What does this mean for all of us?  If you communicate via SSL and AS2 communications utilizing SHA-1 digital certificates, it is in your best interest to make sure your communications applications can accommodate your organization to not only load and use SHA-2 certificates for your connections, but also allow to you create your own SHA-2 certificates and use them as well. It is always best to check with your application vendors to ensure that your software applications support this transition, or there is a chance that your EDI communications will experience some downtime related to this if you do not upgrade or implement SHA-2 certificates going forward. You are going to start to see e-mail notifications from some of your customers notifying you to make this change relatively soon if you have not already.

Some software applications may require that you upgrade to the latest versions/builds to be ready to accommodate for this change.  Other software applications may require that you simply apply a patch to your current version of software.

This has major implications for the EDI world.  Make sure you are compliant or there could potentially be an interruption in communications for you with some of your most important trading partners.  Note that this may end up being a several step process for you to be ready to accommodate them.  First, you may have to get your software applications current (builds/upgrade/patches).  Second, create your own SHA-2 certificates.  Third, install a customer’s SHA-2 certificates.  Fourth, perform some additional configuration to reference the new SHA-2 certificates in your environment.  Fifth, coordinate with other trading partners that may be affected with your certificate change as well.  Last but not least, test your connections both inbound and outbound.  This all involves proper planning and coordination so that you minimize your downtime and you address any other affected trading partners as well.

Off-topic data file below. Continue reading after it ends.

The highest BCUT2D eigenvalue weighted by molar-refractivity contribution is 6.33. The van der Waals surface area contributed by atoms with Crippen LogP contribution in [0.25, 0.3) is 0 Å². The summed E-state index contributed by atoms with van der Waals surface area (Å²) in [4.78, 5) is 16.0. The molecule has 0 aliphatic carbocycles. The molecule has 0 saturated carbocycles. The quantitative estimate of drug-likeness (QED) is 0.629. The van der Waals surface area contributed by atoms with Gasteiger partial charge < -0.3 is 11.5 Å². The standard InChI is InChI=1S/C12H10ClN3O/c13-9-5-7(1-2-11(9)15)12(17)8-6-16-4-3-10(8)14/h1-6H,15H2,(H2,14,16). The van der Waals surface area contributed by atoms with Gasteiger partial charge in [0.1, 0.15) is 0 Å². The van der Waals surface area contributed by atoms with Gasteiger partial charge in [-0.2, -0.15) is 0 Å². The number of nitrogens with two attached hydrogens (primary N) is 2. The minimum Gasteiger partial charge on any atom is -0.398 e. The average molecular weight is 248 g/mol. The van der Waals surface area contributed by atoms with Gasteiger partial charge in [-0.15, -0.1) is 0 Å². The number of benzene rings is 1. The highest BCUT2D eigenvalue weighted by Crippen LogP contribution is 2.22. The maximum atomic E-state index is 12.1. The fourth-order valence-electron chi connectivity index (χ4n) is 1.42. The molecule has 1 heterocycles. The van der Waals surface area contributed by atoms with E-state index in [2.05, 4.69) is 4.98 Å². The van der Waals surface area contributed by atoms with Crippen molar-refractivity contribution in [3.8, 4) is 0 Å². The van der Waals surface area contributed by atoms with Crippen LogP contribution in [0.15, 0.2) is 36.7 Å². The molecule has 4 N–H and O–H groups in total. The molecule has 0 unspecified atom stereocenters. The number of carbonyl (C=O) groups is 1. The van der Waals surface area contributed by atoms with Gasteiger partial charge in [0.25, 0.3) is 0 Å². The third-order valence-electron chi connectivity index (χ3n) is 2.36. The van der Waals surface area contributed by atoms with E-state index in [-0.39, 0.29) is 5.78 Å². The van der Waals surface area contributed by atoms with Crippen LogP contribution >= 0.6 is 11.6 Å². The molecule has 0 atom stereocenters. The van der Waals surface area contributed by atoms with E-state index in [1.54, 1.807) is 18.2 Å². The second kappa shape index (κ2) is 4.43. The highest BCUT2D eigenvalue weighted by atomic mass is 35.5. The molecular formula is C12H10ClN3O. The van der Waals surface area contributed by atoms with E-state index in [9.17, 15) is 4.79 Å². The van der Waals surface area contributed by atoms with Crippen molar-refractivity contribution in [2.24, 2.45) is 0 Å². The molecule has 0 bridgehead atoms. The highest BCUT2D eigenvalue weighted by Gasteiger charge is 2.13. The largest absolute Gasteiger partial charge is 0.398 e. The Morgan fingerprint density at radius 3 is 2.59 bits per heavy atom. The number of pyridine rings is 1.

As we so often hear, change is really the only constant.  How we adapt to that change is what ultimately determines our success.  

Click below to view our video on Thinking About EDI "Outside the Box."

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Tags: AS2, technology, EDI software, communication, data security, EDI considerations

My Logs Killed MySQL

Posted by Shandra Locken on Fri, Mar 25, 2016 @ 08:30 AM

3545423115_d4f2e2f79a_z.jpgPicture appears courtesy of John Mueller.  This guest blog was written by Nathan Camp of LogicMonitor.  Death by “Doh!Nuts!” is when a seemingly harmless, completely obvious, and avoidable issue goes unnoticed, swarms, and then crushes your software applications and the servers on which they reside. When you figure out why the database server crashed, you typically hear yourself shriek out, “Doh!,” and “Nuts!”

I absolutely love Liaison’s Delta and ECS software. It’s some of the most powerful on-premise data integration software out there. But, like all powerful integration software, the initial translation map building process requires human trial and error iterations to confirm that data output matches the expected format.

A best practice, available in many software applications and supported by Delta and ECS, is to initiate verbose logging during the development and testing phases of the design process, which can then be either turned off, or better yet, turned to only log errors and issue warnings.

And this is where the Doh!Nuts! come in.

Doh!Nuts! always cost Network and System Admins time in diagnosing, correcting, and restarting services, and often impact business partner relationships.